With a few moments left, let's look at some important final notes and ideas. Don't get discouraged after recording a song you thought would turn out differently. You know, without sounding cliché, productions and songs do getter with time and practice. Always look at money spent on demos as schooling. Where would you go to learn the lessons you just learned? - From a textbook, of course not. Keep at it; be honest about your writing and productions. Continue to learn from great writers and producers. Listen to great classical writers as well and broaden your next pop ballad string arrangement. Don't be afraid to try new ideas. Get the best players in an affordable, yet quality studio, and hopefully you'll start recording the next top ten hit!

About the Author:

Mr Gauger is a former talent booking agent with the William Morris Agency and founder of . You may contact the author at . Free e-books "The Jingle Singer's Guide," and "Secrets To Great Song Demos," may be downloaded at .

Article Source: - Master Quality Song Demo Reels That Sizzle!

Marketing Your Art to Your Niche Online


By Nina Alvarez

You've found your niche online and have interested readers filtering into your website through forums and social networks. How do you get them to make a purchase?

* Know your competition. Study the work of other online artists with work truly comparable (popularity, experience, subject, style, size) and note their prices. Take a hard look at what they're offering and for how much. Then undersell them. People shop online because they are looking for good deals. Give them one.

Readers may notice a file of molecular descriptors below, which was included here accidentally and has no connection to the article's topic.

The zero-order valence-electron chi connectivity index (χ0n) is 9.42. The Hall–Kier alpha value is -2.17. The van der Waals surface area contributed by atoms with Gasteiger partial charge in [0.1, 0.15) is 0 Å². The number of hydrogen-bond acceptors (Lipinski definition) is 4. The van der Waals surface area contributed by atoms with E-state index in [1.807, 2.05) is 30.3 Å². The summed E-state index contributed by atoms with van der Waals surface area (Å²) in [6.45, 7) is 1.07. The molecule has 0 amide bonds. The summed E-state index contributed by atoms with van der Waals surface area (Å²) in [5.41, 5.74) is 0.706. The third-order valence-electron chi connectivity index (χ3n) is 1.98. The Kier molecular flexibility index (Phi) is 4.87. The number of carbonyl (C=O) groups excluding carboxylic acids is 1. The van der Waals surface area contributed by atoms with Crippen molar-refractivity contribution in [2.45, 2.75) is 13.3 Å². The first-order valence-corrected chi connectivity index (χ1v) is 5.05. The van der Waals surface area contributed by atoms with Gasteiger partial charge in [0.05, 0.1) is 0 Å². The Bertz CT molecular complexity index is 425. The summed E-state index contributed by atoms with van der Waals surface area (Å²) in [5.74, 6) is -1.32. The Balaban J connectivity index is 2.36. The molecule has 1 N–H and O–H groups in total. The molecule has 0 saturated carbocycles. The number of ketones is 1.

* Know your audience . Try posting a friendly, anonymous survey up on your site, asking your reader some basic questions: where they live, age range, gender, and their art-buying price range. If they already like your art, they will be happy to help you out. If they don't, then you don't need their demographic information anyway. Use your findings to think strategically about where you promote your website and how much you sell your work for. (Note: Many blog servers like Blogger and Wordpress offer survey widgets which will also do the trick.)

* Write Like a Pro . Pull out your best writing skills to describe the pieces you want to sell. Include a bio and artist statement on your site. Often, a timid buyer will be reassured by this professional touch.

* Make buying REALLY easy . Allow your potential buyers to become actual buyers. Next to each image of your art keep its price, shipping costs, and a "Buy Now" button (use Paypal if you don't have a shopping cart). Don't force them to go through the rigmarole of sending you a query email and awaiting your response. More likely than not, you'll lose the sale.